In Daughters, the ethnographic work is never the focus of the story; however, the protagonist’s anthropological project allows for drawing parallels between her ethnographic approach and the fictional depiction of the Gullah culture. These similarities and differences revolve chiefly around two related issues. First, how the ‘otherness’ of the culture in question is represented and which strategies are used to balance its familiar(ized) and strange elements. Second, the standpoint chosen for this representation, the ‘situatedness’ of the discourse, has to be taken into account. In this regard it is crucial to consider not only the positions obtained by the characters in the text but also those of author, narrator, and reader.

Representing ‘Otherness’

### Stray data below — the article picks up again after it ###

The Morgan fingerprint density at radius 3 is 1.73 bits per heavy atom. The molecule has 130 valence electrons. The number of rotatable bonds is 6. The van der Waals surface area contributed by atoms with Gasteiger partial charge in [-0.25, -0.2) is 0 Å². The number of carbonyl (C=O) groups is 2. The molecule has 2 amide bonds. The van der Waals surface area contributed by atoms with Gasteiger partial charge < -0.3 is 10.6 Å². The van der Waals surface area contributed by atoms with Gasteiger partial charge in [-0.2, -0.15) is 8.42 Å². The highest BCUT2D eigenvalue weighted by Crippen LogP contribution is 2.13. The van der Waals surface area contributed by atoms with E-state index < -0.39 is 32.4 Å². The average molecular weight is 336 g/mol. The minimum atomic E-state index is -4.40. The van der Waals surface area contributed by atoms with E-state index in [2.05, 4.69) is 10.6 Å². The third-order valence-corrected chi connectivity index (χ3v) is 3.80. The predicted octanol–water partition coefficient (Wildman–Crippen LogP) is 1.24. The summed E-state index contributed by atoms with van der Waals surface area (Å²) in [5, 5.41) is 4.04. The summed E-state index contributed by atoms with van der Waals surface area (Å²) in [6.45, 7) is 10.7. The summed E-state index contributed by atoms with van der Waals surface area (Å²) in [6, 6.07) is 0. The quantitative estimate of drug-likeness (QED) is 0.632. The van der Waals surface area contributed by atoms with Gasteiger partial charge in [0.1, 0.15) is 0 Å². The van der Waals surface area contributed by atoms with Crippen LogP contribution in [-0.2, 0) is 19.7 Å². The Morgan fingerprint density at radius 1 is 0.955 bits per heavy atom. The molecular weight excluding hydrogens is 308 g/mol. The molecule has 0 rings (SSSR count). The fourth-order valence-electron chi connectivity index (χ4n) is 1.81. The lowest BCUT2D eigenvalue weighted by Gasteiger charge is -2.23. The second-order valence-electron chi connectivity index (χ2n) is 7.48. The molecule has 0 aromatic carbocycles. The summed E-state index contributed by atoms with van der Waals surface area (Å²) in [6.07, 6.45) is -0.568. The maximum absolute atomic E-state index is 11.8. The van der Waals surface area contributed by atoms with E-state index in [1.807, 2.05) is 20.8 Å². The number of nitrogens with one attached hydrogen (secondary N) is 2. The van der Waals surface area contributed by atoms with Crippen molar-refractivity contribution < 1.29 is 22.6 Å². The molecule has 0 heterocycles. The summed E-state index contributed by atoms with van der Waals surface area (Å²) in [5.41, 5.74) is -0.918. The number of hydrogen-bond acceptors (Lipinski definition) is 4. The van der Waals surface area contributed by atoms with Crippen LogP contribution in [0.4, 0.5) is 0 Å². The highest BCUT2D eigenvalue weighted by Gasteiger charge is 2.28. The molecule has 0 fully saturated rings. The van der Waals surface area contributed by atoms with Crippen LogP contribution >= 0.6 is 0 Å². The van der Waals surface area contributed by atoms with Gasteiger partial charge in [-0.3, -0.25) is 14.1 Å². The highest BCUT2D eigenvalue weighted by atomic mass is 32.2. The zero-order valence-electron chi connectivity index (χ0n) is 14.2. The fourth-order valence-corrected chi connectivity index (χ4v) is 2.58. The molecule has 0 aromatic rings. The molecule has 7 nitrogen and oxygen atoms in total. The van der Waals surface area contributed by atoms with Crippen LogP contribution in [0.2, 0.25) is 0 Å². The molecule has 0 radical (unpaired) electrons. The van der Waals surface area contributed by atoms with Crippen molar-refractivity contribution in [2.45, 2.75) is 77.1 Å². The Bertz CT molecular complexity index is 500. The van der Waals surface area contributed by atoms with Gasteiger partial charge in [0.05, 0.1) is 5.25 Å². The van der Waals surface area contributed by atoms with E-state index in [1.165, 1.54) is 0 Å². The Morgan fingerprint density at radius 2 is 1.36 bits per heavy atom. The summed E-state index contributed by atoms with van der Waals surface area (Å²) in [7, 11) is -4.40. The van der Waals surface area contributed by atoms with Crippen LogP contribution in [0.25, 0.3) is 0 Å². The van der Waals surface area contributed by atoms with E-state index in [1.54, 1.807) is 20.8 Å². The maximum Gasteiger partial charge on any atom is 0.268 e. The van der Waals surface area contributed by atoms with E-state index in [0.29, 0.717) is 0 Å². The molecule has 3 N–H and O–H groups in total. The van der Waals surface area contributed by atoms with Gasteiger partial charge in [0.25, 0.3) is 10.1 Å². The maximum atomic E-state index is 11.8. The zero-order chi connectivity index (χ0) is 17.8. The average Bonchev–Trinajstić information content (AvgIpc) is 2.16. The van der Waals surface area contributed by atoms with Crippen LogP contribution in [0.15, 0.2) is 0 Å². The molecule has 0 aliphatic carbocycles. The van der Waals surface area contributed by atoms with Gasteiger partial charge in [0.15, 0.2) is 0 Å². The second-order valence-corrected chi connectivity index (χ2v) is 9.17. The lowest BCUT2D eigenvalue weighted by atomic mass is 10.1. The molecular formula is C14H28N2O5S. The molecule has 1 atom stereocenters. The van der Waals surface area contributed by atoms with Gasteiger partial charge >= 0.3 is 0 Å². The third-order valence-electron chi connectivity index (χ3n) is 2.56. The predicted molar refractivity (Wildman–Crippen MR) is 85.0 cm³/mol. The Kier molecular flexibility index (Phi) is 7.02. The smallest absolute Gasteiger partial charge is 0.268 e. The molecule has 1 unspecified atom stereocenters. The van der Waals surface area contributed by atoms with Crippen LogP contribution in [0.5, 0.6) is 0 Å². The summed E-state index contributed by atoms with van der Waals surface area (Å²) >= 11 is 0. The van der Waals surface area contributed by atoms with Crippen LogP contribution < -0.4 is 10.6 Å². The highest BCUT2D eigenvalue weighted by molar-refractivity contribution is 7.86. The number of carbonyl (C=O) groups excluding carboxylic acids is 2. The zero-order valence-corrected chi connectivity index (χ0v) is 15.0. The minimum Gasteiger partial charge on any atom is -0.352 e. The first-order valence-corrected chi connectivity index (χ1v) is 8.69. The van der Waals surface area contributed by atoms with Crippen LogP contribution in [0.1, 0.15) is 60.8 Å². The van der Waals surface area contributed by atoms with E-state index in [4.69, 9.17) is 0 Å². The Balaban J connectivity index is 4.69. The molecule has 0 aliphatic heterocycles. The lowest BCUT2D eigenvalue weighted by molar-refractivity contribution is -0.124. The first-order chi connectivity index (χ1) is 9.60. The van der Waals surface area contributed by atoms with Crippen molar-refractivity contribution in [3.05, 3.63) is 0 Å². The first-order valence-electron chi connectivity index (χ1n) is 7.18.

Daughters seems to borrow the Russian Formalist idea of art’s function to defamiliarize; somewhat paradoxically, it also familiarizes its readers with a foreign culture.5 Through the “omnipresent moment of defamiliarization,” according to Stanley Corngold, “anthropological moments”6 inform the reading of fiction (160). For Corngold, prose fiction can be seen as the record of such moments which correspond to “empirical moment[s] in the practice of anthropology, which describes cultures remotest from the observer’s own while struggling to produce an idea of this other humanity” (156). Daughters provides anthropological moments which influence the understanding of the text. It also constitutes a record of such moments as well as their empirical counterparts. Corngold focuses on the anthropological moment as it enters and is appropriated by literature. Dash’s novel adds another aspect by highlighting the fictional account of the anthropological moments as they exist in empirical ethnographic practice and those anthropological moments that shape the interpretation of the fictional text. Both include a feeling of consternation which, nevertheless, needs “positive moments of successful interpretation” to exist (Corngold 157). In other words, both rely on recognizable, familiar aspects of an ‘other’ as well as alienating, strange ones. Dash manages to balance familiarity and strangeness in her portrayal of a foreign or ‘other’ culture.